A women’s soccer coach at Belmont University, in Tennessee, resigned yesterday following pressure from the administration after announcing she and her partner were pregnant.
Lisa Howe, who was at the university for six seasons, told her team that the athletics department had told her to resign or be terminated following the discussion of her partner’s pregnancy.
“She said she needed to resign or she was going to be fired because of the choices she had made with her life,” said Ashley Hudak, who is on the team, in an interview with the Tennessean. “She said she had tried to clear telling us she was having a baby through the athletic department and they weren’t allowing her to.”
In a statement released by the university, Mick Strickland, the athletics director, said that Howe decided to resign on her own, without further explanation.
Sari Lin, the team captain, told the Tennessean that she had met with Strickland and he had told her Howe was violating the university’s policy on sexuality: “He basically said we have the ‘don’t ask, don’t tell’ policy and when she told us about the pregnancy, it violated that. She was telling us what her sexual preference is. He said you can hide your sexuality, but you can’t hide a baby. He pretty much told me that once the baby was born she was going to get fired anyway, so it’s better to do it sooner than later.”
In the release, Howe is quoted as saying, “I appreciate Belmont University giving me the opportunity to lead the women’s soccer program for the last six seasons. I was able to accomplish some career goals at Belmont that will always remain as some of my greatest achievements. I want to thank all the student-athletes who worked so hard for and dedicated themselves to me and the program.”
According to the Tennessean, Strickland, Betty Wiseman, an athletics assistant direction, and the president of the university declined or refused to comment.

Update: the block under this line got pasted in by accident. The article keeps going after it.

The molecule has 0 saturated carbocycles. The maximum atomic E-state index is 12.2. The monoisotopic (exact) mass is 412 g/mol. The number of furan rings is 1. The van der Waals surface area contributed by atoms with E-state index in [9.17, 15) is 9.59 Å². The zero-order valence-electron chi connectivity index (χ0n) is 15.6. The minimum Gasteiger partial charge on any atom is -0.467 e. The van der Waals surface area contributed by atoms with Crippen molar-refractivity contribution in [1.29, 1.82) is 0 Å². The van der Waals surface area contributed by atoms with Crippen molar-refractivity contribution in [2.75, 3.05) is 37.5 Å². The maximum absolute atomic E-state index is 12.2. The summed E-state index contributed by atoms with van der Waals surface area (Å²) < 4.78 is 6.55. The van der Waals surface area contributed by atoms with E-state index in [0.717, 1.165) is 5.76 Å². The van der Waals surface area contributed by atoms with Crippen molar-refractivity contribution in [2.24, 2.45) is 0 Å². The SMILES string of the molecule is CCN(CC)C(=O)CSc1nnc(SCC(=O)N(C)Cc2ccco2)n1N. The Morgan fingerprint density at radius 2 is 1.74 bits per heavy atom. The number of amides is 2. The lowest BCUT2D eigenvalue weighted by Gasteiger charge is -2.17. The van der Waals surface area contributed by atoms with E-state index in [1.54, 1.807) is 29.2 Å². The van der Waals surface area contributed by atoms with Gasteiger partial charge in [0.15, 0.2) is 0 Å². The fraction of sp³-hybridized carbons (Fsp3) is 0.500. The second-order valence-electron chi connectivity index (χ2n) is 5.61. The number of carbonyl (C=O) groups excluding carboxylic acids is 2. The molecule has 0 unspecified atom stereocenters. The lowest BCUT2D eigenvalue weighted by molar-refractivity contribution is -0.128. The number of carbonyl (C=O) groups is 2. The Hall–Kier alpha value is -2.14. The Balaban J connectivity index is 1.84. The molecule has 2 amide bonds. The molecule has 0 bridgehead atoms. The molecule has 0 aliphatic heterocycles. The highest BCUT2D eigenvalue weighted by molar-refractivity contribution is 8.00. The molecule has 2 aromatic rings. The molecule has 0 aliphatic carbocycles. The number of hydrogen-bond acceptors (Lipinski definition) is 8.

This is yet another friendly reminder about the importance of ENDA, or the Employee Non-Discrimination Act. The bill would prohibit discrimination against employees on the basis of sexual orientation or gender identity for civilian nonreligious employers with over 15 employees.
ENDA has been introduced in every Congress except one since 1994, but has yet to pass. Obama supports the bill but George W. threatened to veto it if it passed.
You can see on the map below which states have some form of protection for GLBTQ people. Wisconsin was the first to ban discrimination based on sexual orientation (in 1982) and Minnesota was the first to ban employment discrimination against both sexual orientation and gender identity.
The Tennessee Human Rights Act does not currently protect against discrimination based on sexual orientation. In September, Queerty reported:
With all this talk about repealing Don’t Ask Don’t Tell, one other little gay equality law has disappeared from the radar. Don’t make me spell it out for you. (OK: It’s the Employment Non-Discrimination Act.) Turns out all those GetEQUAL traffic jams won’t be enough to get Congress to bring ENDA to a vote this year.
On the bright side: It’s great news for employers looking to shed some dead weight without offering severance packages to the queers. No ENDA = Protecting heterosexual jobs!
I mean that’s pretty crazy, right? It’s one thing to not be allowed to get married, but any queers living in the south has absolutely no protection from being fired for sexual orientation or gender identity.
In other news, how the f*ck are they going to find a straight women’s soccer coach?